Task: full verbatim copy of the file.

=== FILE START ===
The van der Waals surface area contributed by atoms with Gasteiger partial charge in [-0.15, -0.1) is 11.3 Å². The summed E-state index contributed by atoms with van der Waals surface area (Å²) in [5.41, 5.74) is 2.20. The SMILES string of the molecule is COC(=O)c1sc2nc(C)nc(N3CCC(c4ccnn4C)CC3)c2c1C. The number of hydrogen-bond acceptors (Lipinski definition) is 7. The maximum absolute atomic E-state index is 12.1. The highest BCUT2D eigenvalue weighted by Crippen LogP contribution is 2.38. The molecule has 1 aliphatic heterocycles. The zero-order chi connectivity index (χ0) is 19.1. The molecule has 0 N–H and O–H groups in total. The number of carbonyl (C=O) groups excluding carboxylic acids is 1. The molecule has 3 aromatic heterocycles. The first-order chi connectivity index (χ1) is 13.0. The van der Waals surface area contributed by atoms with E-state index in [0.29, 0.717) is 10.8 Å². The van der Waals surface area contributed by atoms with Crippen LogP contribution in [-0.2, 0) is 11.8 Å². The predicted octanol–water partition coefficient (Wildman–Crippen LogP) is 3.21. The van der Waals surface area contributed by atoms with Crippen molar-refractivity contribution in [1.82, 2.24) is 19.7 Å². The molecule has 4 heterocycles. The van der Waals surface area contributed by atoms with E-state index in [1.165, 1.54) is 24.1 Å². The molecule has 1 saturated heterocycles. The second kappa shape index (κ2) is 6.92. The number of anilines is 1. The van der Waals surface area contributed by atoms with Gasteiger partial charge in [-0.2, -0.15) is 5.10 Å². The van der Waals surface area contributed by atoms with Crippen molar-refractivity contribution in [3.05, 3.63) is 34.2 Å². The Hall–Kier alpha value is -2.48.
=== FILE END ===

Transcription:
The van der Waals surface area contributed by atoms with Gasteiger partial charge in [-0.15, -0.1) is 11.3 Å². The summed E-state index contributed by atoms with van der Waals surface area (Å²) in [5.41, 5.74) is 2.20. The SMILES string of the molecule is COC(=O)c1sc2nc(C)nc(N3CCC(c4ccnn4C)CC3)c2c1C. The number of hydrogen-bond acceptors (Lipinski definition) is 7. The maximum absolute atomic E-state index is 12.1. The highest BCUT2D eigenvalue weighted by Crippen LogP contribution is 2.38. The molecule has 1 aliphatic heterocycles. The zero-order chi connectivity index (χ0) is 19.1. The molecule has 0 N–H and O–H groups in total. The number of carbonyl (C=O) groups excluding carboxylic acids is 1. The molecule has 3 aromatic heterocycles. The first-order chi connectivity index (χ1) is 13.0. The van der Waals surface area contributed by atoms with E-state index in [0.29, 0.717) is 10.8 Å². The van der Waals surface area contributed by atoms with Crippen LogP contribution in [-0.2, 0) is 11.8 Å². The predicted octanol–water partition coefficient (Wildman–Crippen LogP) is 3.21. The van der Waals surface area contributed by atoms with Crippen molar-refractivity contribution in [1.82, 2.24) is 19.7 Å². The molecule has 4 heterocycles. The van der Waals surface area contributed by atoms with E-state index in [1.165, 1.54) is 24.1 Å². The molecule has 1 saturated heterocycles. The second kappa shape index (κ2) is 6.92. The number of anilines is 1. The van der Waals surface area contributed by atoms with Gasteiger partial charge in [-0.2, -0.15) is 5.10 Å². The van der Waals surface area contributed by atoms with Crippen molar-refractivity contribution in [3.05, 3.63) is 34.2 Å². The Hall–Kier alpha value is -2.48.